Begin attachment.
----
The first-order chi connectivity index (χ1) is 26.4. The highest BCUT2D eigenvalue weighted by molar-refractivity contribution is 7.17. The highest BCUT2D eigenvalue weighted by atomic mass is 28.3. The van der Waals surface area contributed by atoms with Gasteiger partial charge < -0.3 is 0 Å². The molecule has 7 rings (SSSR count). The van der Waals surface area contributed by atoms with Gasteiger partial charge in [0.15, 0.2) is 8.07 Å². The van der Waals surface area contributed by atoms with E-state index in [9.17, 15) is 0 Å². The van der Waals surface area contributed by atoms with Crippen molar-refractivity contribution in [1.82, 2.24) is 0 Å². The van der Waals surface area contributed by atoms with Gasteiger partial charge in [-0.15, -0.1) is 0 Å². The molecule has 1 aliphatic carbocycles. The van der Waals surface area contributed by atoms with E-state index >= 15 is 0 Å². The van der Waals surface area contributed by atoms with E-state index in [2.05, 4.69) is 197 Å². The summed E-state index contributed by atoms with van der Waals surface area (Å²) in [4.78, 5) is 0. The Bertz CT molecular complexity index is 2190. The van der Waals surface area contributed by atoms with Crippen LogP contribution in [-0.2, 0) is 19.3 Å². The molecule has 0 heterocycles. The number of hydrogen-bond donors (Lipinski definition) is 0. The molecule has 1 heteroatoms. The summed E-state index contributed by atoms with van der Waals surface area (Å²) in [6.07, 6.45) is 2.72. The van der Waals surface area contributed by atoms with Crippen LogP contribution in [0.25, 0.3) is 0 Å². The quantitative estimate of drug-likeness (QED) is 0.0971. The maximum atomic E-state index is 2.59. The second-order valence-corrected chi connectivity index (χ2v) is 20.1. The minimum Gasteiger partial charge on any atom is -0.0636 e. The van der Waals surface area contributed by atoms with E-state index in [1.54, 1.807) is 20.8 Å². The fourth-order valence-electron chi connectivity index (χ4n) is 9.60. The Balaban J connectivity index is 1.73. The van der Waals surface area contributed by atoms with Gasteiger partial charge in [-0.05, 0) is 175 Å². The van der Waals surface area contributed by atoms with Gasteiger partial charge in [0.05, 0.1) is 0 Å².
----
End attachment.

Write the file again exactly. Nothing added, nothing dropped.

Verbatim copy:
The first-order chi connectivity index (χ1) is 26.4. The highest BCUT2D eigenvalue weighted by molar-refractivity contribution is 7.17. The highest BCUT2D eigenvalue weighted by atomic mass is 28.3. The van der Waals surface area contributed by atoms with Gasteiger partial charge < -0.3 is 0 Å². The molecule has 7 rings (SSSR count). The van der Waals surface area contributed by atoms with Gasteiger partial charge in [0.15, 0.2) is 8.07 Å². The van der Waals surface area contributed by atoms with E-state index in [9.17, 15) is 0 Å². The van der Waals surface area contributed by atoms with Crippen molar-refractivity contribution in [1.82, 2.24) is 0 Å². The van der Waals surface area contributed by atoms with Gasteiger partial charge in [-0.15, -0.1) is 0 Å². The molecule has 1 aliphatic carbocycles. The van der Waals surface area contributed by atoms with E-state index >= 15 is 0 Å². The van der Waals surface area contributed by atoms with E-state index in [2.05, 4.69) is 197 Å². The summed E-state index contributed by atoms with van der Waals surface area (Å²) in [4.78, 5) is 0. The Bertz CT molecular complexity index is 2190. The van der Waals surface area contributed by atoms with Crippen LogP contribution in [-0.2, 0) is 19.3 Å². The molecule has 0 heterocycles. The number of hydrogen-bond donors (Lipinski definition) is 0. The molecule has 1 heteroatoms. The summed E-state index contributed by atoms with van der Waals surface area (Å²) in [6.07, 6.45) is 2.72. The van der Waals surface area contributed by atoms with Crippen LogP contribution in [0.25, 0.3) is 0 Å². The quantitative estimate of drug-likeness (QED) is 0.0971. The maximum atomic E-state index is 2.59. The second-order valence-corrected chi connectivity index (χ2v) is 20.1. The minimum Gasteiger partial charge on any atom is -0.0636 e. The van der Waals surface area contributed by atoms with E-state index in [1.54, 1.807) is 20.8 Å². The fourth-order valence-electron chi connectivity index (χ4n) is 9.60. The Balaban J connectivity index is 1.73. The van der Waals surface area contributed by atoms with Gasteiger partial charge in [-0.05, 0) is 175 Å². The van der Waals surface area contributed by atoms with Gasteiger partial charge in [0.05, 0.1) is 0 Å².